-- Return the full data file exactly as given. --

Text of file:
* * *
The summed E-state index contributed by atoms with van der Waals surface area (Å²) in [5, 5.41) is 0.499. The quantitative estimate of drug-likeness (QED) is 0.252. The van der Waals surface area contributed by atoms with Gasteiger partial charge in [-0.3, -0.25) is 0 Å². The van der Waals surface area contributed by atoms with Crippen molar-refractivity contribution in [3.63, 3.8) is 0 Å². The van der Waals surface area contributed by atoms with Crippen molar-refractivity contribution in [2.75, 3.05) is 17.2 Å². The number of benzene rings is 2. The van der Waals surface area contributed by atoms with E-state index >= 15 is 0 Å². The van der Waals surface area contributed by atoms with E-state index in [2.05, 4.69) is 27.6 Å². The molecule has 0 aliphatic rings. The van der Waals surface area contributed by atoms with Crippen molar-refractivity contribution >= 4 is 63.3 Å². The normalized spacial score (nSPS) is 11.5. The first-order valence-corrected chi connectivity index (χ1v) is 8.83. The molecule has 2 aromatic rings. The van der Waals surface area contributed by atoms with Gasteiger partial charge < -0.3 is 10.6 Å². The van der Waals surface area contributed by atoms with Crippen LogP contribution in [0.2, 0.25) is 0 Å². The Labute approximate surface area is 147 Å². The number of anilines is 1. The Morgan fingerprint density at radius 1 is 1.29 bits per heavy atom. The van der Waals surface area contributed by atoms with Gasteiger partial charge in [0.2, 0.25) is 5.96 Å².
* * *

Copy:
The summed E-state index contributed by atoms with van der Waals surface area (Å²) in [5, 5.41) is 0.499. The quantitative estimate of drug-likeness (QED) is 0.252. The van der Waals surface area contributed by atoms with Gasteiger partial charge in [-0.3, -0.25) is 0 Å². The van der Waals surface area contributed by atoms with Crippen molar-refractivity contribution in [3.63, 3.8) is 0 Å². The van der Waals surface area contributed by atoms with Crippen molar-refractivity contribution in [2.75, 3.05) is 17.2 Å². The number of benzene rings is 2. The van der Waals surface area contributed by atoms with E-state index >= 15 is 0 Å². The van der Waals surface area contributed by atoms with E-state index in [2.05, 4.69) is 27.6 Å². The molecule has 0 aliphatic rings. The van der Waals surface area contributed by atoms with Crippen molar-refractivity contribution >= 4 is 63.3 Å². The normalized spacial score (nSPS) is 11.5. The first-order valence-corrected chi connectivity index (χ1v) is 8.83. The molecule has 2 aromatic rings. The van der Waals surface area contributed by atoms with Gasteiger partial charge < -0.3 is 10.6 Å². The van der Waals surface area contributed by atoms with Crippen LogP contribution in [0.2, 0.25) is 0 Å². The Labute approximate surface area is 147 Å². The number of anilines is 1. The Morgan fingerprint density at radius 1 is 1.29 bits per heavy atom. The van der Waals surface area contributed by atoms with Gasteiger partial charge in [0.2, 0.25) is 5.96 Å².